We Are Living in the Age of 'Cautious Optimism'
It's the perfect non-committal response for deeply uncertain times.
Read any news report about the not-too-distant future and you'll likely read two words over and over again. Not "Donald Trump"; not "single market"; not even the legendary "fake news". No, wherever you look, everyone is "cautiously optimistic".
You see, "cautious optimism" is all anybody is capable of feeling at the moment. It's how the US markets are reacting to Donald Trump's presidency; it's how Germany's foreign minister is approaching diplomatic relations with Turkey; it's a measure of Putin's faith in a Syrian peace deal; it was even the mood at the midnight launch of Nintendo's new Switch console, apparently. Brexit Britain is also fertile soil for cautious optimism: the suited boys in the city have been feeling it, as have leaders in the manufacturing industry. Even the Demon Headmaster himself, Chancellor Philip Hammond, exuded it with his latest budget.
Everyone's feeling cautiously optimistic, and let me tell you: it feels tentatively good, baby.
In more normal times, cautious optimism isn't a national mood, more a personal disposition. It's what you let yourself feel when you're awaiting the results of an STI test. It's the faint prayer that the speed camera you just tore past was broken, or that maybe someone will find your really expensive phone and hand it into a police station.
Cautious optimism is not something for a civilisation to aspire to – yet search it on Google and you'll receive 30,700 results from the last month alone. "I think we can be cautiously optimistic" has become 2017's "Yes We Can". But none of that really explains what the fuck politicians and journalists are actually talking about when they say they it.
"Since the referendum, 'cautious optimism' has hung over talk of Britain's economic future like a limp thumbs up."
Let's consider the recent sale of General Motors' loss-making European operations to Groupe PSA of France. For the 4,500 employees working at Vauxhall sites in Ellesmere Port and Luton, this is a highly alarming turn of events just as Britain prepares to leave the single market. Eight out of every ten cars made in the UK are exported to the EU, and the President of Ford Europe, Jim Farley, just last week described tariff-free trade with Europe as "really, really important" to protecting the future of British workers. With a far more competitive and healthy trading environment offered by Germany, what logical reason would Vauxhall have not to close its UK factories?
Don't worry, though: business secretary Greg Clark has had a chat with the Groupe PSA and he's "cautiously optimistic". Cautiously optimistic about what, exactly? That despite the prospect of importing components into the single market and then exporting finished cars out of it again, the European car industry will risk it all in exchange for that illustrious Made in Luton tag? In this case, the phrase offers little more than a nod and a wink, balancing the future of thousands of jobs on the allusion of back-door negotiations. Don't worry. Daddy's got this under control.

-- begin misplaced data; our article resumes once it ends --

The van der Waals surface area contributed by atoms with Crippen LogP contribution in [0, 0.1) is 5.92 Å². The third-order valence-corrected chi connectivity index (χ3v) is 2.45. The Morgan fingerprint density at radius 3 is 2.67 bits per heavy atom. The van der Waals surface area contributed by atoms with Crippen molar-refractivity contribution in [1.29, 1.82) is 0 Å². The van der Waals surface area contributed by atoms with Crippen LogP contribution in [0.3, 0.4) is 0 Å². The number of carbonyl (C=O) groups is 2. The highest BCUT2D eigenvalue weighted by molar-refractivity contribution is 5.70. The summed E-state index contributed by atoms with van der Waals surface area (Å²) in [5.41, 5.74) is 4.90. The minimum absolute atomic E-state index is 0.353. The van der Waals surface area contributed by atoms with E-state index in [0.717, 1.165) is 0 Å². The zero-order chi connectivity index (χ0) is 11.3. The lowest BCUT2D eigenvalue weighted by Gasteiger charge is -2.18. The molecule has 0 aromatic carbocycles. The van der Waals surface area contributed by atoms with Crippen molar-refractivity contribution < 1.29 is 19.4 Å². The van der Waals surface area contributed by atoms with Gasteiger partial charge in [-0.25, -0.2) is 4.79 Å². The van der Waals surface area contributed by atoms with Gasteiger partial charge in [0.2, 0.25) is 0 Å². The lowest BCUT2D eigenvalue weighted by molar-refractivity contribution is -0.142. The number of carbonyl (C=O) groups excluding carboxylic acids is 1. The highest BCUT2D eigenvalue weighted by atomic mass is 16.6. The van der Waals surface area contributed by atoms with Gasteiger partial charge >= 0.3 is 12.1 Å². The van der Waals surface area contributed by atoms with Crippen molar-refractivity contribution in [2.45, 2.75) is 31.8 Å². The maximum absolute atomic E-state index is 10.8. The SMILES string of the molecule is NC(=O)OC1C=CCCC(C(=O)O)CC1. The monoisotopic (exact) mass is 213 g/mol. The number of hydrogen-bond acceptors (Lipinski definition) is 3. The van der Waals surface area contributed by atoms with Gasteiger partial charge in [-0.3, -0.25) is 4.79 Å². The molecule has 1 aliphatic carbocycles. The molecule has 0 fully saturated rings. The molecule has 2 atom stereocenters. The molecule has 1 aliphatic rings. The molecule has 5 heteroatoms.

Since the referendum, "cautious optimism" has hung over talk of Britain's economic future like a limp thumbs up. The weak "get out of jail free card" for politicians who know there is suffering on the horizon, but are pretending to smile since, well, "nobody knows for sure". Conservative MPs who campaigned hard for Remain are now "cautiously optimistic" about Brexit, not because they suddenly think it's a good idea, but because they would rather U-turn than lose votes among the all-powerful 52 percent.
We might be leaving the largest free trading bloc in the world, the NHS might be crumbling, the UK might be headed for a future as a low-regulation tax haven, but hey – maybe one day, at some point in the future, one good thing might happen!
And what of the "cautious optimism" that surrounds Donald Trump like a hastily-drawn chalk halo? Ever since his election back in November commentators from Obama to India have been describing his presidency as an exercise in wishful thinking. Everyone else seemed to follow suit following his speech to Congress, when he somehow fast-tracked himself to JFK status by reading a teleprompter and clapping. It seems that all wrongdoings, both in word and action, are willingly forgiven in the light of anything remotely presidential thanks to the continuing political gift of cautious optimism.
That said, with Trump the phrase takes on a slightly more tragic note. It is, in this case, less about lying to the public in order to preserve faith, and perhaps more a last-ditch attempt at wallpapering over the cracks of genuine fear. Nobody, from the the Democrats to Justin Trudeau, really knows how many of the Donald's ominous words on abortion, gun control, military expansion and climate change will become reality, and until world leaders can get away with saying "we're fucked" without losing the confidence of their voters, "cautious optimism" will have to do.
Not that this makes hearing the phrase everyday any less rancorous, especially for those of us who didn't vote for the pigs currently being smothered in lipstick. For young people facing a future of low-employment and even lower home-ownership, "cautious optimism" isn't a privilege we're afforded. We're jumping straight to "confident pessimism" or "full-blown anxiety". For Vauxhall employees, for nurses in NHS hospitals, or Somalian refugees seeking a new life in America, "cautious optimism" has a different name again: "fear".
To live in the age of "cautious optimism" is to be walking blindly into unprecedented chaos, and being told by the perpetrators to buckle up and enjoy the ride. It's about as reassuring as being told to cheer up, cos it might never happen – all the while knowing it probably will.